Ricardo Evangelista of GFTeam is 33 years old and is in the best phase of his life on and off the mat. Nearly turning 12 as a Jiu-Jitsu black belt, Ricardo Evangelista today resides in Lake Houston, Texas, where he is the head teacher at a Renzo Gracie branch. With undeniable titles in Brazil and abroad, he has reached the mark of two decades of commitment to the sport that changed his life.
Before living fully for Jiu-Jitsu, Evangelista first spent 4 years at a university to secure his Physical Education diploma. That ended in 2009. But it was not until 2011, after 2 years of training and teaching in schools at the same time, that the student under Julio Cesar saw his career take a professional turn with titles in the Brazilian Championship and Rio Open, where he won an absolute over Leandro Lo. Ricardo fondly recalls his early years as an elite athlete and what he has done to stay on top of the increasingly tough competitions.
“Today, my secret is to have time to train and live Jiu-Jitsu all the time. I take good care of my physical part, I have a very good diet. To keep me well, at the top, I’ve been focusing a lot on my fitness. Today Jiu-Jitsu is much more professional and athletes are better conditioned. Those who does not adapt the specific physical part to the training will end up not achieving the desired results. It’s so good to see that my decisions were right, and I’ve never skipped steps in my life. First, I graduated from college, earned a degree, and after that my career in Jiu-Jitsu took a professional turn. I look back and see that I’ve achieved a lot and I’m still hungry for more,” says Evangelista, who has been practicing Jiu-Jitsu since he was 13 years old.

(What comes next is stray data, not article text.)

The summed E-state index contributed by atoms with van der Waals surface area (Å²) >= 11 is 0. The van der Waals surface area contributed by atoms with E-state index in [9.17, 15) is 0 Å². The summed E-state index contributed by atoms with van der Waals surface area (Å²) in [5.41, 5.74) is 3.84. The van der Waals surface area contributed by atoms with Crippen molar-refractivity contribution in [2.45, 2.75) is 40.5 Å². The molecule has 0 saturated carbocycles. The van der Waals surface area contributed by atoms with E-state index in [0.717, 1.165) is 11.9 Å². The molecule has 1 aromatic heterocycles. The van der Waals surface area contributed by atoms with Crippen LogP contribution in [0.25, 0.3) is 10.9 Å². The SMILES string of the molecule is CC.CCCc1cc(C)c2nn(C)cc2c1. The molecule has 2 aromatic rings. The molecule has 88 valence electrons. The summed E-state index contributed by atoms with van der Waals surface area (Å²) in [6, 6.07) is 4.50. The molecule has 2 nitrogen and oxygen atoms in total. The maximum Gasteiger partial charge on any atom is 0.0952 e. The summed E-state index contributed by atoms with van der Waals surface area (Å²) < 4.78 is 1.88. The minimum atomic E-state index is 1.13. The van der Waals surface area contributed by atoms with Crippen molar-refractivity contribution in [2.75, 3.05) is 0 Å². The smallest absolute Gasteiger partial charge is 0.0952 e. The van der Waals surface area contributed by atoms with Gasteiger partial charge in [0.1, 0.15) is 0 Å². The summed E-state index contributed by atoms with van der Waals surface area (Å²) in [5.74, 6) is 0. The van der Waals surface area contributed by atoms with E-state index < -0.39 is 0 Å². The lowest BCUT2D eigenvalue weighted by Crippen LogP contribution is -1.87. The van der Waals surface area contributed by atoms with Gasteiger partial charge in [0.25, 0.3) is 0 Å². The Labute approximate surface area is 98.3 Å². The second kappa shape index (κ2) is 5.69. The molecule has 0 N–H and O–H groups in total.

With over 100 black belt victories, most of them by submission, they were created from the closed guard. Seeing Ricardo fight, you notice that one of the most basic positions of Jiu-Jitsu is really very effective at the highest level of the sport. Proof of this were the fights he had last weekend in Los Angeles, California, at the UAEJJF Grand Slam. In the 120kg division, he was able to eliminate Victor Hugo and Polish sensation Gerard Labinski.
“Practice leads to perfection. It’s been more than 20 years doing closed guard and it’s still working. The tip is to practice and risk the position along with its variations. Many people are ‘afraid of losing at training’ and this vanity ends up hindering the improvement of techniques. The best time to make mistakes is in training. Practice what you are good at to become excellent,” says Evangelista, before telling how he beat Victor Gerard.
“Both are very talented athletes, no comment needed. I had a different strategy for each one, but over the course of the fights things were going differently than I had planned. With Victor, I got an 8 to 4 score in a very tough fight where I came out exhausted. Now with Gerard it was another war, a more obstructed fight. I was able to get a score of 4 to 2 and make myself champion. Not to mention that I also won a week of lower back pain.”
Evangelista’s résumé includes gold medals in the Brazilian National, Pan, European and UAEJJF World Pro Championships.